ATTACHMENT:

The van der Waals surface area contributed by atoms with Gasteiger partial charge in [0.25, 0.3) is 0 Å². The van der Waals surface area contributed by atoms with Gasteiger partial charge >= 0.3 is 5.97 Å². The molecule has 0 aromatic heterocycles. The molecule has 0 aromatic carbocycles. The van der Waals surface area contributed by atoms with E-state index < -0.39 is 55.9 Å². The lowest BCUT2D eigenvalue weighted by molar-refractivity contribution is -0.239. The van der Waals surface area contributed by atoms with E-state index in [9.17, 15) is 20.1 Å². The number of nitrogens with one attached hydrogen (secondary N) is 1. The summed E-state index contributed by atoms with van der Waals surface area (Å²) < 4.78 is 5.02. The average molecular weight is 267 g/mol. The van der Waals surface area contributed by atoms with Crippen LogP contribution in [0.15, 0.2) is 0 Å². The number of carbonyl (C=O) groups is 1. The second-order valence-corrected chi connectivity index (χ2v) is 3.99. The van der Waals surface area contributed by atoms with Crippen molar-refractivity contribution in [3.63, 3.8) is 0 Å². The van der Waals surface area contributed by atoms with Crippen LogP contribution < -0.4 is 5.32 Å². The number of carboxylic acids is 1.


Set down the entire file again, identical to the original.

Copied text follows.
The van der Waals surface area contributed by atoms with Gasteiger partial charge in [0.25, 0.3) is 0 Å². The van der Waals surface area contributed by atoms with Gasteiger partial charge >= 0.3 is 5.97 Å². The molecule has 0 aromatic heterocycles. The molecule has 0 aromatic carbocycles. The van der Waals surface area contributed by atoms with E-state index < -0.39 is 55.9 Å². The lowest BCUT2D eigenvalue weighted by molar-refractivity contribution is -0.239. The van der Waals surface area contributed by atoms with E-state index in [9.17, 15) is 20.1 Å². The number of nitrogens with one attached hydrogen (secondary N) is 1. The summed E-state index contributed by atoms with van der Waals surface area (Å²) < 4.78 is 5.02. The average molecular weight is 267 g/mol. The van der Waals surface area contributed by atoms with Crippen LogP contribution in [0.15, 0.2) is 0 Å². The number of carbonyl (C=O) groups is 1. The second-order valence-corrected chi connectivity index (χ2v) is 3.99. The van der Waals surface area contributed by atoms with Crippen molar-refractivity contribution in [3.63, 3.8) is 0 Å². The van der Waals surface area contributed by atoms with Crippen LogP contribution < -0.4 is 5.32 Å². The number of carboxylic acids is 1.